Palomar Transient Factory

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The Palomar Transient Factory (PTF),[1] observatory code I41, is an astronomical survey using a wide-field survey camera designed to search for optical transient and variable sources. The fully automated system includes an automated realtime data reduction pipeline, a dedicated photometric follow up telescope, and a full archive of all detected sources. The survey is performed with a 12K×8K, 7.8 square degree CCD array camera[2] re-engineered for the 1.2-m Samuel Oschin Telescope at Palomar Observatory. The survey camera achieved first light on 13 December 2008. The project completed commissioning in summer 2009, and was planned to continue until at least 2012. PTF has since been succeeded by the Intermediate Palomar Transient Factory (iPTF).[3]

PTF is a collaboration of Caltech, LBNL, Infrared Processing and Analysis Center, Berkeley, LCOGT, Oxford, Columbia and the Weizmann Institute. The project is led by Shrinivas Kulkarni at Caltech.

Image Subtraction for near-realtime transient detection is performed at LBNL; efforts to continue to observe interesting targets are coordinated at Caltech, and the data is processed and archived for later retrieval at the Infrared Processing and Analysis Center (IPAC). Photometric and spectroscopic followup of detected objects is undertaken by the automated Palomar 1.5-m telescope and other facilities provided by consortium members.

Time-variability studies are undertaken using the photometric/astrometric pipeline implemented at the Infrared Processing and Analysis Center (IPAC). Studies include compact binaries (AM CVn stars), RR Lyrae, cataclysmic variables, and active galactic nuclei (AGN).

Scientific goals[edit]

PTF covers a wide range of science aspects,[4] including supernovae, novae, cataclysmic variables, Luminous red novae, tidal disruption flares, compact binaries (AM CVn star), active galactic nuclei, transiting Extrasolar planets, RR Lyrae variable stars, microlensing events, and bodies of the Solar System. PTF will fill gaps in our present-day knowledge of the optical transient phase space, extend our understanding of known source classes, and provide first detections or constraints on predicted, but not yet discovered, event populations.


The efforts being undertaken during the five-year project include:

  1. a 5-day cadence supernova search
  2. an exotic transient search with cadences between 90 seconds and 1 day.
  3. a half-sky survey in the H-alpha band
  4. a search for transiting planets in the Orion star formation region.
  5. coordinated observations with the GALEX spacecraft, including a survey of the Kepler region
  6. coordinated observations with the EVLA, including a survey of SDSS Stripe 82

Transient detection[edit]

Data taken with the camera are transferred to two automated reduction pipelines. A near-realtime image subtraction pipeline is run at LBNL and has the goal of identifying optical transients within minutes of images being taken. The output of this pipeline is sent to UC Berkeley where a source classifier determines a set of probabilistic statements about the scientific classification of the transients based on all available time-series and context data.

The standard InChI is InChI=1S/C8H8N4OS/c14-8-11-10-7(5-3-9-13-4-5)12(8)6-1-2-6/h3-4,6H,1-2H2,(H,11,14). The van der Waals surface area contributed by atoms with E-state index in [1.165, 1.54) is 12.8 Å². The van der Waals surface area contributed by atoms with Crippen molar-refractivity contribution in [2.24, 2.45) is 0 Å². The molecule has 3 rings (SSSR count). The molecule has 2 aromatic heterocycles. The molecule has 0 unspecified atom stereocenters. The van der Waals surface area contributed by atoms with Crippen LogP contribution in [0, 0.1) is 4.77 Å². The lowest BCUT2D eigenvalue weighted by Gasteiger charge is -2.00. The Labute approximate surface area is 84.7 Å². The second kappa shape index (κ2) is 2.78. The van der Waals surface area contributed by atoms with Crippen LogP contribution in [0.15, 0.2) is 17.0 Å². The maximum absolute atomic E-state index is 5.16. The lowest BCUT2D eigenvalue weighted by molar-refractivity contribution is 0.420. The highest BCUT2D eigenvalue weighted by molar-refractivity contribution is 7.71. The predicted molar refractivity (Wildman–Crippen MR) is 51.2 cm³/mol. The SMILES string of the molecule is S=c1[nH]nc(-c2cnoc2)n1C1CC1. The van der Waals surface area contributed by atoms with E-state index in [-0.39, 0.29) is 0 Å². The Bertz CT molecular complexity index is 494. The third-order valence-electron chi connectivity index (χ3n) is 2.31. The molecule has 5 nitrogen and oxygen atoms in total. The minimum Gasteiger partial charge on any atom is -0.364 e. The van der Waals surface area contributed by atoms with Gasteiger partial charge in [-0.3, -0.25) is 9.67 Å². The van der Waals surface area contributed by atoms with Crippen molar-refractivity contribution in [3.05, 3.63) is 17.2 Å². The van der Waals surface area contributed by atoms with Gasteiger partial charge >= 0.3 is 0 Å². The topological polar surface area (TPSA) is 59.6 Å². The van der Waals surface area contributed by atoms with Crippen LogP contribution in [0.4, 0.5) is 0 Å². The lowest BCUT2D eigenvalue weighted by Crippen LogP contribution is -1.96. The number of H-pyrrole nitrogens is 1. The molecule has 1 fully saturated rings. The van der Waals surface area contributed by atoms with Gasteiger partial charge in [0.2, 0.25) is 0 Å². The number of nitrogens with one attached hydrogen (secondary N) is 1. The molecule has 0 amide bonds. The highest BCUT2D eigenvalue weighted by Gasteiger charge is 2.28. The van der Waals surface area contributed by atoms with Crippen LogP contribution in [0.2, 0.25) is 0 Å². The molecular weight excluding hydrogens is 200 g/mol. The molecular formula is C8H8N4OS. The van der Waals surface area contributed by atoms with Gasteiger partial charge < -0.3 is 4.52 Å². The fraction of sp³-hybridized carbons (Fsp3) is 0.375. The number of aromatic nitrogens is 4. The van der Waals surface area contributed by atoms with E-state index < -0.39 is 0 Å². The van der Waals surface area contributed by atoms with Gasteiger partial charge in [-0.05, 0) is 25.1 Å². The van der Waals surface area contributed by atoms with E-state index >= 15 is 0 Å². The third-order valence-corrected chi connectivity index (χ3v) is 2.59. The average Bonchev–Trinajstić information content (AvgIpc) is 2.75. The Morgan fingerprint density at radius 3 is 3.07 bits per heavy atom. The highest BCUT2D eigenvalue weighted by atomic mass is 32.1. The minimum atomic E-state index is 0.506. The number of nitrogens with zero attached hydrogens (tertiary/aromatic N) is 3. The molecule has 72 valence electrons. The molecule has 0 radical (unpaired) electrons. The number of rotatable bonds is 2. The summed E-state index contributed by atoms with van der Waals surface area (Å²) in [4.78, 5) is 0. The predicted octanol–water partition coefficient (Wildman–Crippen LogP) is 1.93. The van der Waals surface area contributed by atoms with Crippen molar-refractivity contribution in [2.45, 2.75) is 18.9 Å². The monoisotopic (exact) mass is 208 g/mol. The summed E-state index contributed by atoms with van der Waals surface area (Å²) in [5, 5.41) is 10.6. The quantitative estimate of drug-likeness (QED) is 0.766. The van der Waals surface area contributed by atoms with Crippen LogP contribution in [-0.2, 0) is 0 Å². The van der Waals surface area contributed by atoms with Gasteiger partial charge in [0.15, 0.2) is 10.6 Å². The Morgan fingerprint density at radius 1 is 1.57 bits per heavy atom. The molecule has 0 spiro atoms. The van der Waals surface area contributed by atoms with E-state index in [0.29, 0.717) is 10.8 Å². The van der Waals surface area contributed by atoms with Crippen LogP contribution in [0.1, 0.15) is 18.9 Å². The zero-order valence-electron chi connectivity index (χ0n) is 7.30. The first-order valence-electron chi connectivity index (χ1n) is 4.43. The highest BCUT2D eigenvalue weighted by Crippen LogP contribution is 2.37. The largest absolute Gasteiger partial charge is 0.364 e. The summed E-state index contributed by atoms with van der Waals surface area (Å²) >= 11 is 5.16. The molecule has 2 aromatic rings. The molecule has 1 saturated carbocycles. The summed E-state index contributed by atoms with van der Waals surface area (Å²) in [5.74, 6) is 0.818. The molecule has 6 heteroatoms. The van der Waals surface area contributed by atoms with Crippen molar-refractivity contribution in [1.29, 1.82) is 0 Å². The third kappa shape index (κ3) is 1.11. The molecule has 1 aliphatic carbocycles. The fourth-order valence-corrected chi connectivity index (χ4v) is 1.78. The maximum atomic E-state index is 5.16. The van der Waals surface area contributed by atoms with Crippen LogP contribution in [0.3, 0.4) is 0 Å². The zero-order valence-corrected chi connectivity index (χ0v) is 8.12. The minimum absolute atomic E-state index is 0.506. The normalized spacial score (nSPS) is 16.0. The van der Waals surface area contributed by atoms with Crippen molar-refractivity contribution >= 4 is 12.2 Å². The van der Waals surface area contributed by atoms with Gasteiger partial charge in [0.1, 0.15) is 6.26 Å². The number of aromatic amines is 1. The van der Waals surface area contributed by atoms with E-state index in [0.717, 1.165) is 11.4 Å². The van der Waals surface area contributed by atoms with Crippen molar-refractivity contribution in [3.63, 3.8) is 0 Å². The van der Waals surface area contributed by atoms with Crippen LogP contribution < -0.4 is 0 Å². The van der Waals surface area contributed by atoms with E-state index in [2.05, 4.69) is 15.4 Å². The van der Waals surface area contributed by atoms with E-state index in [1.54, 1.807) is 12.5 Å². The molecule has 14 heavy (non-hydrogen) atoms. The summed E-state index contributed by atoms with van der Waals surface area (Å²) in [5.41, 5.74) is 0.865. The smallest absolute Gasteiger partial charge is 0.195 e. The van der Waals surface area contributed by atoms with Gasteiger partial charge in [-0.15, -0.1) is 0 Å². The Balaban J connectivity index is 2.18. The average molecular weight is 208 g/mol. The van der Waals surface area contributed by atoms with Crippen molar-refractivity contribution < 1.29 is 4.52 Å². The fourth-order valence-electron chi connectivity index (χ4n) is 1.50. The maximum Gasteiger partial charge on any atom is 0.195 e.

On few-day timescales the images are also ingested into a database at IPAC. Each incoming frame is calibrated and searched for objects (constant and variable), before the detections are merged into a database. Light curves of approximately 500 million objects have been accumulated. This database is planned to be made public after an 18-month proprietary period, subject to available resources.

The Palomar Observatory 60-inch photometric follow-up telescope automatically generates colors and light curves for interesting transients detected using the 1.2-meter Oschin Telescope. The PTF collaboration also uses a further 15 telescopes for photometric and spectroscopic followup.



N. Law et al., PASP, 121, 1395:"The Palomar Transient Factory: System Overview, Performance, and First Results" — This paper summarizes the PTF project, including several months of on-sky performance tests of the new survey camera, the observing plans, and the data reduction strategy. It also includes detailes for the first 51 PTF optical transient detections, found in commissioning data.

A. Rau et al., PASP, 121, 1334: "Exploring the Optical Transient Sky with the Palomar Transient Factory" — In this article, the scientific motivation for PTF is presented and a description of the goals and expectations is provided.


G. Rahmer et al., SPIE, 7014, 163: "The 12K×8K CCD mosaic camera for the Palomar Transient Factory" — This paper discusses the modifications to the CFHT 12K CCD camera, improved readout, new filter exchange mechanism, and the field flattener needed to correct for focal plane curvature.

See also[edit]


  1. ^ Law, Nicholas M.; Kulkarni, Shrinivas R.; Dekany, Richard G.; Ofek, Eran O.; et al. (2009), "The Palomar Transient Factory: System Overview, Performance, and First Results", Publications of the Astronomical Society of the Pacific 121 (886): 1395–1408, arXiv:0906.5350, Bibcode:2009PASP..121.1395L, doi:10.1086/648598, ISSN 0004-6280 
  2. ^ Rahmer, Gustavo; Smith, Roger; Velur, Viswa; Hale, David; et al. (2008-08-15), "Ground-Based and Airborne Instrumentation for Astronomy II: 23-28 June 2008, Marseille, France", Proceedings of SPIE 7014, Bibcode:2008SPIE.7014E.163R, doi:10.1117/12.788086, ISBN 9780819472243, ISSN 0277-786X  |contribution= ignored (help)
  3. ^ "Supernova Collides With Its Companion Star". Science Daily. 20 May 2015. 
  4. ^ Rau, Arne; Kulkarni1, Shrinivas R.; Law, Nicholas M.; Bloom, Joshua S.; et al. (2009), "Exploring the Optical Transient Sky with the Palomar Transient Factory", Publications of the Astronomical Society of the Pacific 121 (886): 1334–1351, arXiv:0906.5355, Bibcode:2009PASP..121.1334R, doi:10.1086/605911, ISSN 0004-6280 

External links[edit]